Many of the nation's current solid waste policies follow an outdated, politicized, and government-centered model. State and local regulators focus on deciding how much waste should be recycled, placed in landfills, or burned in incinerators. This approach fails to discover the most environmentally and economically sound mix of options. Policy makers lack the necessary information and therefore focus on misplaced perceptions about the various disposal options. As a result, they produce recycling programs that cost more than they save and use more resources than they save. In contrast, private sector competition between recycling, landfilling, and incineration produces a market that reduces costs and saves resources.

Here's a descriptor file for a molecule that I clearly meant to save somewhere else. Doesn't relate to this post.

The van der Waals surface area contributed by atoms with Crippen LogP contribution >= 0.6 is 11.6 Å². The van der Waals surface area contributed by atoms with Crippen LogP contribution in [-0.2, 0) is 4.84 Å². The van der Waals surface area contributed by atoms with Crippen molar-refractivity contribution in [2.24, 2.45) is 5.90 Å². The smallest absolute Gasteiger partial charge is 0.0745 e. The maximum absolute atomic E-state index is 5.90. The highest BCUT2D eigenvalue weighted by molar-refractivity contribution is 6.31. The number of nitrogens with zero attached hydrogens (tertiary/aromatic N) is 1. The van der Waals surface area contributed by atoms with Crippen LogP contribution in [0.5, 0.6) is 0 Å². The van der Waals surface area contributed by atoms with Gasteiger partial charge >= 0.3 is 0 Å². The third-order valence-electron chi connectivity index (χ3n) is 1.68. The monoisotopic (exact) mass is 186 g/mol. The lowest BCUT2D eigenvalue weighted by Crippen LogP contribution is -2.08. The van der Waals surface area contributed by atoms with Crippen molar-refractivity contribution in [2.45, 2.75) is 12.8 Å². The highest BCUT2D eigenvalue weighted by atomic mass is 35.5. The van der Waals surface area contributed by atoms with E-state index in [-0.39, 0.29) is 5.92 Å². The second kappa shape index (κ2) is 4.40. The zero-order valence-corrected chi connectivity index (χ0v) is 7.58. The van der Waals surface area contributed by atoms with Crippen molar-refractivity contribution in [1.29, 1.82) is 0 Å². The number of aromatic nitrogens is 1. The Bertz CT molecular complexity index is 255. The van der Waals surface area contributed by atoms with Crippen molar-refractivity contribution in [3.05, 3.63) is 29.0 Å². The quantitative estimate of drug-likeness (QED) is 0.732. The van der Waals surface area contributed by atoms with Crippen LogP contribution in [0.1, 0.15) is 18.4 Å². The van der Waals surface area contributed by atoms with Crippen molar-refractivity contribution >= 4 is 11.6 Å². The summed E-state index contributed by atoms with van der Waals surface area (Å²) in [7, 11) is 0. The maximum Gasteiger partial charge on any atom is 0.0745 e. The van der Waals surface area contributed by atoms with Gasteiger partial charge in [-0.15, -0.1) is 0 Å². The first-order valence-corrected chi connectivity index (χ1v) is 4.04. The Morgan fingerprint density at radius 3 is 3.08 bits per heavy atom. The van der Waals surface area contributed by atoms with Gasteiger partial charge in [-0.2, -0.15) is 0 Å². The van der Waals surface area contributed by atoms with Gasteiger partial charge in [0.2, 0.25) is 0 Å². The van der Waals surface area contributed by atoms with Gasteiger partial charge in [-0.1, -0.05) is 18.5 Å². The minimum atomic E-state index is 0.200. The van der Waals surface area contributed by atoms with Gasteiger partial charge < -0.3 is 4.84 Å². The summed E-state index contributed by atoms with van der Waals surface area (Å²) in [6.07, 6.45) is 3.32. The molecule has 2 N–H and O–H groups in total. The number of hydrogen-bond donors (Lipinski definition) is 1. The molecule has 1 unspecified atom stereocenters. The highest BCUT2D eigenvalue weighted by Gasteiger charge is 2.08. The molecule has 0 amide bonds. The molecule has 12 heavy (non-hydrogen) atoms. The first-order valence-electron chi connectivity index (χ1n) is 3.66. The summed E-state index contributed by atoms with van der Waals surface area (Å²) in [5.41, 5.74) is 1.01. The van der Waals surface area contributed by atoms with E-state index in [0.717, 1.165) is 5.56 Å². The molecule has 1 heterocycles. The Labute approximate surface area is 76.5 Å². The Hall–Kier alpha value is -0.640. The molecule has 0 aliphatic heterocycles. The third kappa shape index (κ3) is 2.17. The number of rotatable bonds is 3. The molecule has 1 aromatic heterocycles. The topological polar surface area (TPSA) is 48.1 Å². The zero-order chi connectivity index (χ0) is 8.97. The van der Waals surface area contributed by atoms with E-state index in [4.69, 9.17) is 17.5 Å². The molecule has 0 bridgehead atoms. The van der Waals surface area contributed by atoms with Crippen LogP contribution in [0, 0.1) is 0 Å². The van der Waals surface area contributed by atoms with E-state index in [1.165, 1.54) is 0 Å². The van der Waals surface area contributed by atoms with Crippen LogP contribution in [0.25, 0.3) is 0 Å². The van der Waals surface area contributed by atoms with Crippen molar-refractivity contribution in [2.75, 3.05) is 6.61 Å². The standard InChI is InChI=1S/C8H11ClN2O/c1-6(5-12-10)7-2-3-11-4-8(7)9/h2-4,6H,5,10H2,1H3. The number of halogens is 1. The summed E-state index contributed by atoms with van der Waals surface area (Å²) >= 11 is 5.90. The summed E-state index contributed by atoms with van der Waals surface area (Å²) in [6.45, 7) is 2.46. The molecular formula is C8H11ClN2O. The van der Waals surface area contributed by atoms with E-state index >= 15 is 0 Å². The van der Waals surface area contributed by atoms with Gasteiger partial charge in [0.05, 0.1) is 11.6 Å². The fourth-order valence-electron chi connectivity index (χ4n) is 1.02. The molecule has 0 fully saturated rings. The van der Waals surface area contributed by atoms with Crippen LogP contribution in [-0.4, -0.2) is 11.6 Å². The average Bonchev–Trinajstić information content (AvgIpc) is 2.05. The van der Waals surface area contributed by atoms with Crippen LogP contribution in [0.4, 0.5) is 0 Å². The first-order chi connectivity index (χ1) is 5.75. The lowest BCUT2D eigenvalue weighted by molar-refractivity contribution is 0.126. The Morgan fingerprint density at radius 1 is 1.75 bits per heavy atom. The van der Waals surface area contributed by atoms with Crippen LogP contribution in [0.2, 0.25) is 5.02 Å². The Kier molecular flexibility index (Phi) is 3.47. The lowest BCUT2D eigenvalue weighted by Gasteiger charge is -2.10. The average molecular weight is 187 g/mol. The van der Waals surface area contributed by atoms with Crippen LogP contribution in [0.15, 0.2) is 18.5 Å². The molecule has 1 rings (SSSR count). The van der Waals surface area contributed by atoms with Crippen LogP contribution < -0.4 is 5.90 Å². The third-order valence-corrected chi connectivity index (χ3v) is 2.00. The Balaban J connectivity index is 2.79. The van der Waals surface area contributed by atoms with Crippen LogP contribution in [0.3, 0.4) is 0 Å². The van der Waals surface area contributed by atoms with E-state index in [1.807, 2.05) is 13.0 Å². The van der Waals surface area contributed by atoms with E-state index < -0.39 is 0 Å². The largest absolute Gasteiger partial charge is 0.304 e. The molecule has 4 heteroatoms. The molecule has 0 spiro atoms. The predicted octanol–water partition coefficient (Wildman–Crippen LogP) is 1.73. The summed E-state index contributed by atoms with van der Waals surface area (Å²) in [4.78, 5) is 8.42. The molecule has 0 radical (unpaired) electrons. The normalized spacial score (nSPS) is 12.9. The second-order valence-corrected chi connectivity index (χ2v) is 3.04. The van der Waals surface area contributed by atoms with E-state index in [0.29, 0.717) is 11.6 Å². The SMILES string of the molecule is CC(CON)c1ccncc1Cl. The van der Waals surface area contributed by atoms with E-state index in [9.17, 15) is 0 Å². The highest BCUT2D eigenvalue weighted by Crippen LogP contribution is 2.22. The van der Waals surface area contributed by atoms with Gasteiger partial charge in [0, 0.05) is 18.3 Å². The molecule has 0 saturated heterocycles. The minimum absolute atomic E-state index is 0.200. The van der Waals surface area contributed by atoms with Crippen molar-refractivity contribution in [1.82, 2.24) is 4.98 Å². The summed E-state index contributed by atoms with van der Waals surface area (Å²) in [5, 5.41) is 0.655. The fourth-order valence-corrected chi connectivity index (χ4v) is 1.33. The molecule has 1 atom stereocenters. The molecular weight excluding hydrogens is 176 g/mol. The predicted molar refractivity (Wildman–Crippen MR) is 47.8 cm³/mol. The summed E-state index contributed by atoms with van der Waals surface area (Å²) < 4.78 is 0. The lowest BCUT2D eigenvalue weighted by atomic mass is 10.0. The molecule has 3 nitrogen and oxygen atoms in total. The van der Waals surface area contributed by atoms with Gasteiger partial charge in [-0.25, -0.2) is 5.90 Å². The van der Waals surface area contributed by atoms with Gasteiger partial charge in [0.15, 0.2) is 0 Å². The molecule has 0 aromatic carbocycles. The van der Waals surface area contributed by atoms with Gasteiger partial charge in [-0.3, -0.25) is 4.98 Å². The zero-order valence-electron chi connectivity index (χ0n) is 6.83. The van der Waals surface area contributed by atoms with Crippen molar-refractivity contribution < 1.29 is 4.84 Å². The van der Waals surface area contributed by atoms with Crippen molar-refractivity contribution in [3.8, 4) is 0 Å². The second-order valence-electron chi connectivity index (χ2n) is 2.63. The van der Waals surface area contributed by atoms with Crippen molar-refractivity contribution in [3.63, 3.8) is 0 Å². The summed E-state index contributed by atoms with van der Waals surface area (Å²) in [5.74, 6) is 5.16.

Federal policy makers should resist attempts to increase federal regulation in solid waste disposal. Local governments should seek ways to increase private markets in the waste disposal industry. They should change waste policies to allow market-driven competition between various disposal options—allowing recycling, landfilling, and incineration companies to complete so that the most environmentally and economically sound mixture of disposal options results.